There are some really nice Rock Against Racism badges - a movement launched in 1976 - and the 'Disband the SPG' badge is a protest against the Metropolitan Police's notorious Special Patrol Group, members of which were almost certainly responsible for the death of Blair Peach at an anti-National Front protest in Southall in April 1979.
The Fares Fair campaign was launched in the early 1980s by Labour left-wingers, led by Ken Livingstone, who ran the Greater London Council - the GLC was itself abolished by Margaret Thatcher in 1986.
There are a couple of badges relating to radical theatre - promoting the 7:84 performance group (the badge reads '7% of the population of this country own 84% of the wealth') and the Half Moon Theatre, then in the East End. And there's that curious 'Save Hackney' badge which looks as if it may have been part of a campaign to save a Lido or swimming pool. Anyone know?
And the two badges not in English - one in solidarity with Chile and the other with Cuba - are in ... what do you reckon? - Dutch? - Esperanto?? - No - they're in Swedish!
... but it's a start, surely!
So, to mark the exact centenary today of the Bolshevik Revolution which swept Lenin to power in Russia - OK, that's just a coincidence, but a happy coincidence - I was given a wonderful box load, yes a box full, of political badges! 520 of them. When I got them home, the first thing I did was a take a long look at them all and count them.
The badge he's holding reads: 'get britain OUT of common market'. He voted 'no' in the 1975 referendum. More than that, as a student at the old Polytechnic of North London he decorated the streets of Holborn and Kentish Town to help get the message across.
The slogan, as he remembers it: 'Say NO to the Common Market, and YES to the world'. Good try - but the referendum vote went the other way.
Werrner's spell in student politics were elongated by his success in getting elected, several times, to sabbatical student union posts. His collection suggests that he accumulated badges at the rate of a couple a week for quite a few years. It's a great collection - and a real insight into the web of interlocking causes and issues which engaged the left (not the far left, as Werrner points out - the Trots regarded the Broad Left as unspeakably right wing) at a time when it still mattered.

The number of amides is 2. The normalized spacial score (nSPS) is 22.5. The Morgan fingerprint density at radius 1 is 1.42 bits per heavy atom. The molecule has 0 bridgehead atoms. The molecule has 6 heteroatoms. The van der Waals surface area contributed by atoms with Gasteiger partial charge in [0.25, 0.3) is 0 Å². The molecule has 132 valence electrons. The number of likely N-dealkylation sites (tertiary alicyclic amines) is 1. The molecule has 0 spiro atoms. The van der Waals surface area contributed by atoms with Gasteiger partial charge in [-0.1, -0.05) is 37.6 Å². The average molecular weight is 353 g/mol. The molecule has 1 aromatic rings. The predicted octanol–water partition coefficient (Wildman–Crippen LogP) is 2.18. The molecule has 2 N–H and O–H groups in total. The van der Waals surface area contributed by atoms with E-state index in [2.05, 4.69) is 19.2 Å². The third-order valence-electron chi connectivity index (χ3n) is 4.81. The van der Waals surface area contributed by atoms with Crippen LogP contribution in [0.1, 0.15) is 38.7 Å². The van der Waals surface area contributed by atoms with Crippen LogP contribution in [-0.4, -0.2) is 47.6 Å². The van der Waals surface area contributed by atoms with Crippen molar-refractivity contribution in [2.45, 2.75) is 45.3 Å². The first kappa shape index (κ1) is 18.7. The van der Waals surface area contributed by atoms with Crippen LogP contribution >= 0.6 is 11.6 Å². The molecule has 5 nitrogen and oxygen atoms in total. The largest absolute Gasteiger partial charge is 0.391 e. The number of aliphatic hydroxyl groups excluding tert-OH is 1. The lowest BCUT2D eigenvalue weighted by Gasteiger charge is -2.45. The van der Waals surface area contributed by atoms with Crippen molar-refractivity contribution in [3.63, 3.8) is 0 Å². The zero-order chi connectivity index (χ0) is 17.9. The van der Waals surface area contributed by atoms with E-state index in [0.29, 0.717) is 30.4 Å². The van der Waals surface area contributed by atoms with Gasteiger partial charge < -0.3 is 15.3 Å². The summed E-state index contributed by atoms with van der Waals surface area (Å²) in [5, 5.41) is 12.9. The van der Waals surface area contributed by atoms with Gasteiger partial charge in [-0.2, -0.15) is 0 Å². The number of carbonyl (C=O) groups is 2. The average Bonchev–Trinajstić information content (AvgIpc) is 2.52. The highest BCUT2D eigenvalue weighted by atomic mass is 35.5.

You may be wondering what 520 political badges in a box looks like. Here you go:
There's lots of beauties - and rarities- among them ... and some real iconic images. Here are a few of my favourites:
Along with this treasure trove came a box load of Leeds Postcards - the brand leader in radical and alternative postcards. It was founded in 1979, the year of Margaret Thatcher's first general election triumph, and it's happily still going. Here's just a tiny sample:
But a century on, let's give the final word to Comrade Lenin. Among the collection is this badge of Lenin and Trotsky together, produced by the Young Socialists (not the Labour Party's Young Socialists I suspect, but the WRP's youth group with the same name). Viva!
LATER: And that phrase 'Wearing Badges is Not Enough' - it comes from a Billy Bragg song from the mid-1980s. Here are the lyrics in full:
Days Like These (U.K. Version)
The party that became so powerful by sinking foreign boats
Is dreaming up new promises because promises win votes
And being resolute in conference with the ad man's expertise
The majority by their silence shall pay for days like these
The right to build communities is back behind closed doors
'Tween government and people stands the right arm of the law
And shame upon the patriot when the mark of the Bulldog Breed
Is a family without a home and a pensioner in need
Those whose lives are ruled by dogma are waiting for a sign
The Better Dead Than Red Brigade are listening on the line
And the liberal, with a small L cries in front of the TV
And another demonstration passes on to history
Peace, bread, work, and freedom is the best we can achieve
And wearing badges is not enough in days like these
Andrew Whitehead's blog